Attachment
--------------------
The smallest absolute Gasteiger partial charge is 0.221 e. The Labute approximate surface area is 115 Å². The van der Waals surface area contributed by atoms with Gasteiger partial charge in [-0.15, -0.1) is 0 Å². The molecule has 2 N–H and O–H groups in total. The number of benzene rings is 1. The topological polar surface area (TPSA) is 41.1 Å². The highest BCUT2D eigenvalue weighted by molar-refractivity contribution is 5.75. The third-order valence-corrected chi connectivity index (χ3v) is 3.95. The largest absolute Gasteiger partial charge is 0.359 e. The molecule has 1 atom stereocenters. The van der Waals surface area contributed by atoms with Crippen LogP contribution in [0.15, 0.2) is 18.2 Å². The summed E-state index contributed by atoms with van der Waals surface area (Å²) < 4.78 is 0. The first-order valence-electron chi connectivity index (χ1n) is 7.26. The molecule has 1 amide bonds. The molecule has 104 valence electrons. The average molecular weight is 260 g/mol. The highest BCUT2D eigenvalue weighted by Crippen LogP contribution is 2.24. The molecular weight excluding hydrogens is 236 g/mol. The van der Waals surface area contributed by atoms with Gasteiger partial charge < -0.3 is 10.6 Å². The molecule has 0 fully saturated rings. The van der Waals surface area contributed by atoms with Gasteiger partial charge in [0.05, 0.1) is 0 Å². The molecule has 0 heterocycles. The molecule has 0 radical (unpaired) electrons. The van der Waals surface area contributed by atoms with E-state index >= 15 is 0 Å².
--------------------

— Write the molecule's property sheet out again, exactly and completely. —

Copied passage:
The smallest absolute Gasteiger partial charge is 0.221 e. The Labute approximate surface area is 115 Å². The van der Waals surface area contributed by atoms with Gasteiger partial charge in [-0.15, -0.1) is 0 Å². The molecule has 2 N–H and O–H groups in total. The number of benzene rings is 1. The topological polar surface area (TPSA) is 41.1 Å². The highest BCUT2D eigenvalue weighted by molar-refractivity contribution is 5.75. The third-order valence-corrected chi connectivity index (χ3v) is 3.95. The largest absolute Gasteiger partial charge is 0.359 e. The molecule has 1 atom stereocenters. The van der Waals surface area contributed by atoms with Crippen LogP contribution in [0.15, 0.2) is 18.2 Å². The summed E-state index contributed by atoms with van der Waals surface area (Å²) < 4.78 is 0. The first-order valence-electron chi connectivity index (χ1n) is 7.26. The molecule has 1 amide bonds. The molecule has 104 valence electrons. The average molecular weight is 260 g/mol. The highest BCUT2D eigenvalue weighted by Crippen LogP contribution is 2.24. The molecular weight excluding hydrogens is 236 g/mol. The van der Waals surface area contributed by atoms with Gasteiger partial charge < -0.3 is 10.6 Å². The molecule has 0 fully saturated rings. The van der Waals surface area contributed by atoms with Gasteiger partial charge in [0.05, 0.1) is 0 Å². The molecule has 0 heterocycles. The molecule has 0 radical (unpaired) electrons. The van der Waals surface area contributed by atoms with E-state index >= 15 is 0 Å².